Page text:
Our prep work is done. Now let’s continue with the real part of our library. We need to add a reference to our newly created font. We do that by using CSS’s @font-face rule, using the most bullet-proof method.

/* Font Declaration
====================*/

@font-face {
    font-family: 'Pixie';
    src: url('@{icon-font-path}@{icon-font-name}.eot');
    src: url('@{icon-font-path}@{icon-font-name}.eot?#iefix') format('embedded-opentype'),
         url('@{icon-font-path}@{icon-font-name}.woff') format('woff'),
         url('@{icon-font-path}@{icon-font-name}.ttf') format('truetype'),
         url('@{icon-font-path}@{icon-font-name}.svg#icomoon') format('svg');
}

In the above code we name our font “Pixie” and include references to the font files inside the “fonts” folder. For that purpose we use the first two variables.

In the next piece of code we define the prototype for our icons. For every class declaration starting with “pixie icon-” we set the following attributes.

/* Icon Prototype
==================*/

[class^='pixie icon-'] {
    font-family: 'Pixie';
    font-style:   normal;
    font-weight:  normal;
    font-variant: normal;
    line-height:  1;

    display: inline-block;

    padding: 0.3em 0.3em;
    margin: 0em 0.1em;

    -webkit-font-smoothing: antialiased;
    -moz-osx-font-smoothing: grayscale;
}

Here we include the declared above font and set some typographic properties. It’s important to set the display property to inline-block in order to render the icons correctly. We also adjust the padding and margin properties a bit to add some space. Finally, we add the last two lines for better font rendering across browsers and devices.

Every icon in our font has a unique identifier hat we’ll need to use if we want one of them to appear. In the next snippet we map the icon classes to the icon identifiers.

/* Icon Mapping
================*/

.pixie.icon-pencil                     {&:before{content: "\e603";}}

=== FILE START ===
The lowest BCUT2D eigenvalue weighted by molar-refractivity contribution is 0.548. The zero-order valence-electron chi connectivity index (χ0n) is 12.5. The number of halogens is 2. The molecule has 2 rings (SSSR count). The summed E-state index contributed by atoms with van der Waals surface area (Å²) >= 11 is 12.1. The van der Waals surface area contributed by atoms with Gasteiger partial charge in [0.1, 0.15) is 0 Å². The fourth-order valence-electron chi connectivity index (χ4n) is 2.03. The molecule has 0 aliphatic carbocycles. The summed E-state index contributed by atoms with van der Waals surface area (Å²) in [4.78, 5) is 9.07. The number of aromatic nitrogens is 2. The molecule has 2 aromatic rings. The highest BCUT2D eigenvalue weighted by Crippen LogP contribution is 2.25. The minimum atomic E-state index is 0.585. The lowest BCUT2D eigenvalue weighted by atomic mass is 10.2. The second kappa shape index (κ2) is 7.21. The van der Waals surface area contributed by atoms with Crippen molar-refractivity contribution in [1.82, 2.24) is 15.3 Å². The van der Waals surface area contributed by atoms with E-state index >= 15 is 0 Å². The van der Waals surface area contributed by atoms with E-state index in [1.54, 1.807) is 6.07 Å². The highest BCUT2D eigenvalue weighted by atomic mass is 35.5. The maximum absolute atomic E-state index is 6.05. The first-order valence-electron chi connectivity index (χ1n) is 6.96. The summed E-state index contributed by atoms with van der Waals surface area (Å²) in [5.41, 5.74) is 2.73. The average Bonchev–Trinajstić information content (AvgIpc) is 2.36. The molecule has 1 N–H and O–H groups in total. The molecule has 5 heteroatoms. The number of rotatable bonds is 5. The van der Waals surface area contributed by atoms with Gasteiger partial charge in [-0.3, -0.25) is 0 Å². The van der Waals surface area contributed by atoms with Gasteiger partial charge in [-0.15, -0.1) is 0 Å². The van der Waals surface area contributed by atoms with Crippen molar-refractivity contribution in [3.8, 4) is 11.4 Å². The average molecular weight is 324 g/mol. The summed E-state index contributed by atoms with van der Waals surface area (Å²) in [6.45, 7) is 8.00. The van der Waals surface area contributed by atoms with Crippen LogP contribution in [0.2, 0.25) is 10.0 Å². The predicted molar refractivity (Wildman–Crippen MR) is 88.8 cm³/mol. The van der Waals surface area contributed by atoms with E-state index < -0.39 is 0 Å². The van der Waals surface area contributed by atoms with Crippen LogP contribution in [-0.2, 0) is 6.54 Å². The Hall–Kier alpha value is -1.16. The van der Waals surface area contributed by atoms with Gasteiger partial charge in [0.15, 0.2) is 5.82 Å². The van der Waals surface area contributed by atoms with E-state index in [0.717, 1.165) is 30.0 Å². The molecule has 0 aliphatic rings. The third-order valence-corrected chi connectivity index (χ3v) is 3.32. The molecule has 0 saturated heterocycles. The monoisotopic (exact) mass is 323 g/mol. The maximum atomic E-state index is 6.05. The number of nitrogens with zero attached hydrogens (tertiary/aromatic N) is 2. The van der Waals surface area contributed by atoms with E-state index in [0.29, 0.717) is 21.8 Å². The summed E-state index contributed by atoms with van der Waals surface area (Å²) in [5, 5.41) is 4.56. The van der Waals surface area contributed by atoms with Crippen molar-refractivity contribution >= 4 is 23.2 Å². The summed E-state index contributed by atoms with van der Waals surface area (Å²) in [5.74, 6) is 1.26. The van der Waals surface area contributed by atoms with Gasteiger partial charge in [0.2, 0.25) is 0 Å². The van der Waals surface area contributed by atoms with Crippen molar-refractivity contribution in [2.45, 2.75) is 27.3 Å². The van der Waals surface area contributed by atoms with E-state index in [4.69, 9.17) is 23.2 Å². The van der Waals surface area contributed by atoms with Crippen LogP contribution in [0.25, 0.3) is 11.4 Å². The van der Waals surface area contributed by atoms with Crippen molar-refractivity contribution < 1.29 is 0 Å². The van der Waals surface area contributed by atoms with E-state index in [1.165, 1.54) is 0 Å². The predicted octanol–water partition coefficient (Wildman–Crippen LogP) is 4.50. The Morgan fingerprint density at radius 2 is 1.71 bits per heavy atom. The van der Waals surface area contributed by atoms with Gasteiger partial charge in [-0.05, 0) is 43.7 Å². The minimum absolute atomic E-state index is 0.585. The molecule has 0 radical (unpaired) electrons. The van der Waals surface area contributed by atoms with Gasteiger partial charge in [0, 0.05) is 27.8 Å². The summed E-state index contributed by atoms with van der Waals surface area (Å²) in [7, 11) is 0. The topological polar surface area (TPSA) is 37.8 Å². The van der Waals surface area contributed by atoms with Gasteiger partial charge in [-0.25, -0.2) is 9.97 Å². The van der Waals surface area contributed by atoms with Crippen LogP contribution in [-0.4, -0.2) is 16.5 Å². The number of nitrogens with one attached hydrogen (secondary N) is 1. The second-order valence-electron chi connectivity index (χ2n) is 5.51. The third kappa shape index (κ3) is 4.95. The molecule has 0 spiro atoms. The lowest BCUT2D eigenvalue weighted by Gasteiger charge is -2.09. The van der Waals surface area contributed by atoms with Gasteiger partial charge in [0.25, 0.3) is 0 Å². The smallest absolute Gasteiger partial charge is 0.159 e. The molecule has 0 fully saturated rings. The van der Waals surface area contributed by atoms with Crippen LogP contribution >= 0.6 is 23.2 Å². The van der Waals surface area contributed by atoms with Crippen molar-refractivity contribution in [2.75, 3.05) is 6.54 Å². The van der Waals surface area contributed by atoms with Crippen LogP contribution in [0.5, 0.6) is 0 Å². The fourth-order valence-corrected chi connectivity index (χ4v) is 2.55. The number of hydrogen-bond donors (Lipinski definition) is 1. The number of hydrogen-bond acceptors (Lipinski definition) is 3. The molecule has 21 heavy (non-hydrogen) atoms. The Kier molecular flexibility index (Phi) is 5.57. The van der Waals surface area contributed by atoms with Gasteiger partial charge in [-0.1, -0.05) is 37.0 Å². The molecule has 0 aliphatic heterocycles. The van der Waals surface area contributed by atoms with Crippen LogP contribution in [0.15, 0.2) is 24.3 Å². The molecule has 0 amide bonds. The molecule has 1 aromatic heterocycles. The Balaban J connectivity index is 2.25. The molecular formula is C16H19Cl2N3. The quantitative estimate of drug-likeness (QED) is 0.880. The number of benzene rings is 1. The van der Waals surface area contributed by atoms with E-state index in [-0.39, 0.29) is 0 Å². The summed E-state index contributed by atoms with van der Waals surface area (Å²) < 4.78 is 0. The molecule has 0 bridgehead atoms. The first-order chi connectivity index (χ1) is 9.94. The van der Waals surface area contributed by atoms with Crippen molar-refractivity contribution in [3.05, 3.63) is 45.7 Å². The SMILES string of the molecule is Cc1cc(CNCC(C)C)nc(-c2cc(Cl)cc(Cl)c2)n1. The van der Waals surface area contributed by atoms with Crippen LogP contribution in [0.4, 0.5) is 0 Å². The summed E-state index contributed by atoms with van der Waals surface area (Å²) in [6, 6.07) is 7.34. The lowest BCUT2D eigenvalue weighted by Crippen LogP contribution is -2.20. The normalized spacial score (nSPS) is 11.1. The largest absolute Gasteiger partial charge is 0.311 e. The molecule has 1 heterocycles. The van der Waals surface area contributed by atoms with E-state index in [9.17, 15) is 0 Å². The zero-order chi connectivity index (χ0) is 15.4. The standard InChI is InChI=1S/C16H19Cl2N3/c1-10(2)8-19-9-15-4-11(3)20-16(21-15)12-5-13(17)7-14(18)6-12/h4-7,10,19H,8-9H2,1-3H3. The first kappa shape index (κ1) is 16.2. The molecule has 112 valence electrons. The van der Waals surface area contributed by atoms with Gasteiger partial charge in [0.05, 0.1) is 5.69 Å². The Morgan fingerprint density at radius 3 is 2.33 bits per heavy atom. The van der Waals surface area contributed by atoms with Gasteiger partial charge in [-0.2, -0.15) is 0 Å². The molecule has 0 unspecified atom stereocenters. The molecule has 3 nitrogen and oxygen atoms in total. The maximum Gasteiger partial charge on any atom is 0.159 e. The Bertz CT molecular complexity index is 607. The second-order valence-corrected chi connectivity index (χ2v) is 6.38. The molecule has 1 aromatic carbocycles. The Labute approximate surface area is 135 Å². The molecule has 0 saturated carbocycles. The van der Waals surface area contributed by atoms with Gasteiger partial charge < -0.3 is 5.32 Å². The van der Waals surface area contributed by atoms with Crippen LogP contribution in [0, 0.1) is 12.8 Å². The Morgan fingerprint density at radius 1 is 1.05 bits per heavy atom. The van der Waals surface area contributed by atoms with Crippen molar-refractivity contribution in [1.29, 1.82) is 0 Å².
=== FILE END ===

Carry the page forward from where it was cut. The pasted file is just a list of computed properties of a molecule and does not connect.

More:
.pixie.icon-image                      {&:before{content: "\e60d";}}
.pixie.icon-film                       {&:before{content: "\e613";}}
.pixie.icon-quotes                     {&:before{content: "\e676";}}
.pixie.icon-spinner                    {&:before{content: "\e67c";}}
.pixie.icon-list                       {&:before{content: "\e6b5";}}
.pixie.icon-numbered-list              {&:before{content: "\e6b6";}}
.pixie.icon-link                       {&:before{content: "\e6c3";}}
.pixie.icon-spell-check                {&:before{content: "\e700";}}
.pixie.icon-bold                       {&:before{content: "\e744";}}
.pixie.icon-underline                  {&:before{content: "\e745";}}
.pixie.icon-italic                     {&:before{content: "\e746";}}
.pixie.icon-strikethrough              {&:before{content: "\e747";}}
.pixie.icon-omega                      {&:before{content: "\e748";}}
.pixie.icon-table                      {&:before{content: "\e74b";}}
.pixie.icon-paragraph-left             {&:before{content: "\e754";}}
.pixie.icon-paragraph-center           {&:before{content: "\e755";}}
.pixie.icon-paragraph-right            {&:before{content: "\e756";}}
.pixie.icon-paragraph-justify          {&:before{content: "\e757";}}
.pixie.icon-indent-increase            {&:before{content: "\e758";}}
.pixie.icon-indent-decrease            {&:before{content: "\e759";}}
.pixie.icon-code                       {&:before{content: "\e75c";}}

Sometimes we may need to use an icon as a link or button. So we add code that makes an icon appear like a circular button when it’s wrapped with <a></a> tag, as shown below:

/* Icon Link Button
====================*/

a>.pixie.linkbutton {
  background-color: @linkbutton-background-color;
             color: @linkbutton-color;

  .border-radius(100%);
  -webkit-box-shadow: none;
          box-shadow: none;
}

a>.pixie.linkbutton:hover {
  background-color: darken(@linkbutton-background-color, 5%);
}

To lend variety to the icons, we’ll create two more ways to display them. The first type adds a circle around the icon, and the second adds a square.

/* Icon Types
==============*/

.pixie.circular {
  .border-radius(100%);
  .box-shadow();
}

.pixie.square {
  .box-shadow();
}

To make the icons really useful we need to add some size variations.

/* Icon Sizes
==============*/

.pixie.big {
  font-size: @font-size-big;
  vertical-align: @icon-vertical-align;
}

.pixie.medium {
  font-size: @font-size-medium;
  vertical-align: @icon-vertical-align;
}

.pixie.small {
  font-size: @font-size-small;
}

To break the monotony, we’ll add to the icons’ ability to be displayed in multiple colors.

/* Icon Colors
===============*/

.success {
    color: @color-success;
}

.info {
    color: @color-info;
}

.warning {
    color: @color-warning;
}

.danger {
    color: @color-danger;